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James Kennett and the Gardiner Award

High flyer, James Kennett, shares his experience of being the first winner of The Gardiner Award for the best senior CCF cadet

2017 saw the introduction of the Patron’s Sword of Honour and the Gardiner Award at Gordon’s School, which is presented to the best senior CCF cadet. The Gardiner Award is in memory of Darryl “Daz” Gardiner, an ex-pupil and member of the Royal Electrical and Mechanical Engineers (REME), who was killed in Afghanistan in 2008.  Among his passions was skydiving and each recipient of the award will be invited to take part in a tandem skydive with the REME parachute team.

This year, the honour fell to me and on the 25th of August I travelled with my family to Netheravon airfield where the Armed Forces Parachute Championships entered its final day of competition.  Blessed with beautiful weather the nerves and excitement mounted until later that day I found myself 13000 feet high looking down over Salisbury Plane rocketing toward the ground at 130mph. Hours beforehand, the REME team had gone through all the ground training and taught me how the parachutes worked and operated, yet nothing can quite prepare you for that amazing feeling.  I was lucky enough to be able to jump with some other members of the team, which only added to the atmosphere. Safely back on firm ground the day wasn’t over yet, we watched the impressive display of various parachute teams from Sri Lanka to the United States to our very own British Red Devils.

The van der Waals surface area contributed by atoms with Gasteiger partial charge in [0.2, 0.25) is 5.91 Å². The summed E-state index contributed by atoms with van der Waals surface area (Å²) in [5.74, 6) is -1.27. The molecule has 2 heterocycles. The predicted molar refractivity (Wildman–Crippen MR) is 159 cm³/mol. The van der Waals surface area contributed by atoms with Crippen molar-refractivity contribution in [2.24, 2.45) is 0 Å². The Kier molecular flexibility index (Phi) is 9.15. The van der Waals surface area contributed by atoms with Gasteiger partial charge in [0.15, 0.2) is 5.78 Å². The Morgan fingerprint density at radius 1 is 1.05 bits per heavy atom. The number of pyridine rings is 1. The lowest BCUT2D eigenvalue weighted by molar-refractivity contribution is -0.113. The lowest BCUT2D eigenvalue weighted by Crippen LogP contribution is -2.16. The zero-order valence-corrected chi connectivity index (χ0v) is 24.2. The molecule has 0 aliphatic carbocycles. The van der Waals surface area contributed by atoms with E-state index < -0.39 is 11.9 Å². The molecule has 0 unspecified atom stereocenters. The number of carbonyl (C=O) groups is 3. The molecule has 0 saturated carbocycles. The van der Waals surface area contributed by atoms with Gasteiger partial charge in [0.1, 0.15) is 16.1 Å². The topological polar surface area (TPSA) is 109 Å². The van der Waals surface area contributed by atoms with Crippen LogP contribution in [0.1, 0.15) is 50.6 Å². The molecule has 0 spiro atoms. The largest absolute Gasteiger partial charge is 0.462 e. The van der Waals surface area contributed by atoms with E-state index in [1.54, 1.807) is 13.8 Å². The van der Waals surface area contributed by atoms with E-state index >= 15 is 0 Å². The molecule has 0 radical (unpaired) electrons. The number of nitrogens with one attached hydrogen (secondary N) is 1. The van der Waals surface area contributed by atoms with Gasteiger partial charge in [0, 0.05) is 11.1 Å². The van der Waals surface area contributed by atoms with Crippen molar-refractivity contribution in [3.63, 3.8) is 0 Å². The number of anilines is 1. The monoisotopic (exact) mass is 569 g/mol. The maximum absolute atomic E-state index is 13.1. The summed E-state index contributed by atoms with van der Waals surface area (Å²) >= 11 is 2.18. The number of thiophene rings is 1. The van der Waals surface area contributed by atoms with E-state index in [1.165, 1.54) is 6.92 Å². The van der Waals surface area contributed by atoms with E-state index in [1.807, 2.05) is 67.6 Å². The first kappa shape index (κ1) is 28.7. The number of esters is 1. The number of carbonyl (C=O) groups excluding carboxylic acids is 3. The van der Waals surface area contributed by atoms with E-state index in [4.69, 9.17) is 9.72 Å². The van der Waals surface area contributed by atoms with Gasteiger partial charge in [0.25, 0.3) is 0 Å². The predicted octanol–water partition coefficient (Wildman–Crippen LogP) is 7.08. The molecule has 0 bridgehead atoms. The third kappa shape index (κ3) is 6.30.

The competition concluded with a prize giving ceremony, and in a fitting memory to Daz, this represented the start of what is planned to be a long tradition, where the winning Gordon’s cadet presents the Daz Gardiner Sword to the winning team of the competition. This year, being the first recipient of the award, I accepted from the REME parachute team a plaque in memory of Darryl, which will be hung outside of his old house, Sandringham.

In a very exciting and humbling day I was lucky enough to spend some time meeting the relatives of Darryl Gardiner as well as experience one of his passions.  It was clear to me throughout the day that Daz was a highly respected member of both the REME and the Army Parachuting Association.  The Gardiner Award is, I hope, a fitting way in which to honour his memory.

I also hope in the years to come this tradition can inspire other young cadets at Gordon’s school to excel, and for it to serve as a more permanent and personal memorial to Darryl, and his contribution to Gordon’s.   

A thank you must go to father and son, Robert and Will Ames who are responsible for setting up the award up, as well as the REME parachute team for making all of this possible.

By James Kennett